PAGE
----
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7 Ways Air Quality Impacts Our Skin Health

7 Ways Air Quality Impacts Our Skin Health

Pollution is not only harmful to internal organs: it can also damage the body's surface. Here is the connection between air quality and skin health.

While we often think of air pollution as affecting our respiratory system, its effects go beyond our lungs. It can also be detrimental to other organs.  The skin is the largest organ in our body and serves as a protective barrier against external factors such as pollution, UV radiation, and other environmental stressors. However, when exposed to poor air, the body's ability to protect itself can be compromised, leading to many problems. From dryness and premature aging to acne and eczema — air quality impacts skin health in a big way.  Below, we will analyze the seven most common ways air quality impacts skin health.

1. Dryness: making the skin dry, flaky, and itchy

Poor air quality can have a significant impact on the skin's natural oil, leading to dryness, flakiness, and itchiness. Particulate matter such as PM2.5, can penetrate the layers of the epidermis, causing oxidative stress and inflammation that disrupts natural oil production. Indoor pollutants, like smoke and volatile organic compounds for example, can also contribute to skin dryness and other issues.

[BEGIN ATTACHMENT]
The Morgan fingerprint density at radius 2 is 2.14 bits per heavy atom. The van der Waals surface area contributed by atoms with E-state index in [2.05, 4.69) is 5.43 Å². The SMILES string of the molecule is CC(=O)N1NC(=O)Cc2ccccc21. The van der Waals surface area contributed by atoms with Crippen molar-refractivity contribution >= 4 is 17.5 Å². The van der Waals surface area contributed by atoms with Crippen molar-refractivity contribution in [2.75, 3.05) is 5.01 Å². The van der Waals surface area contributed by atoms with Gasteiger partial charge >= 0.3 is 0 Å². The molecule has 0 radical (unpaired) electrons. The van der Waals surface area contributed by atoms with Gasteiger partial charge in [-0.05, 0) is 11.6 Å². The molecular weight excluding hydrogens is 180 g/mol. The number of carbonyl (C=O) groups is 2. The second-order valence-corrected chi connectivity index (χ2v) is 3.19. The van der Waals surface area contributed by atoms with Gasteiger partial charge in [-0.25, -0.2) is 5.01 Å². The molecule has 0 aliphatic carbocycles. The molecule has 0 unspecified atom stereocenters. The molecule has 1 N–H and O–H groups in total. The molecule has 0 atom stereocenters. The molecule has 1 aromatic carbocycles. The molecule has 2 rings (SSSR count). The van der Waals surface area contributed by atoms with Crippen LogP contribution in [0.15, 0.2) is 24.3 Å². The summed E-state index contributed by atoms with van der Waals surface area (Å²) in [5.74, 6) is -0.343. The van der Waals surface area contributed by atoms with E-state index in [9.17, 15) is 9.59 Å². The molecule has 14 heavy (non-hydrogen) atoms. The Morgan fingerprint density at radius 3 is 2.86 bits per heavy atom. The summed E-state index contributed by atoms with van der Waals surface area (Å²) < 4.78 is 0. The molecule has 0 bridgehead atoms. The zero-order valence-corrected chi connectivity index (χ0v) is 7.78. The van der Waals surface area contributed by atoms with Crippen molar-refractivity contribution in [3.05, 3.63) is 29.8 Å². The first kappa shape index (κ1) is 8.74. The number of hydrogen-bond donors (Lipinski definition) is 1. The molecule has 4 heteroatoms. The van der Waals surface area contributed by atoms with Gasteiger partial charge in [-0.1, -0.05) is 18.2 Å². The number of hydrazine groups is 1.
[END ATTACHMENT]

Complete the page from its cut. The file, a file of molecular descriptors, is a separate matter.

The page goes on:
It is essential to take protective measures against the detrimental effects of poor air quality on the skin's natural oils. This includes using a gentle cleanser, moisturizing regularly, avoiding heavily polluted areas, and using a humidifier when necessary to add moisture back into the air, so that relative humidity stays between 40-60%.

2. Premature aging: the destruction of collagen and elastin

Exposure to these same pollutants can break down collagen and elastin, proteins that give the epidermis its firmness. When these compounds are destroyed, skin can become saggy, loose, and more prone to wrinkles. Moreover, exposure to ultraviolet radiation, especially in polluted areas, only exacerbates this process.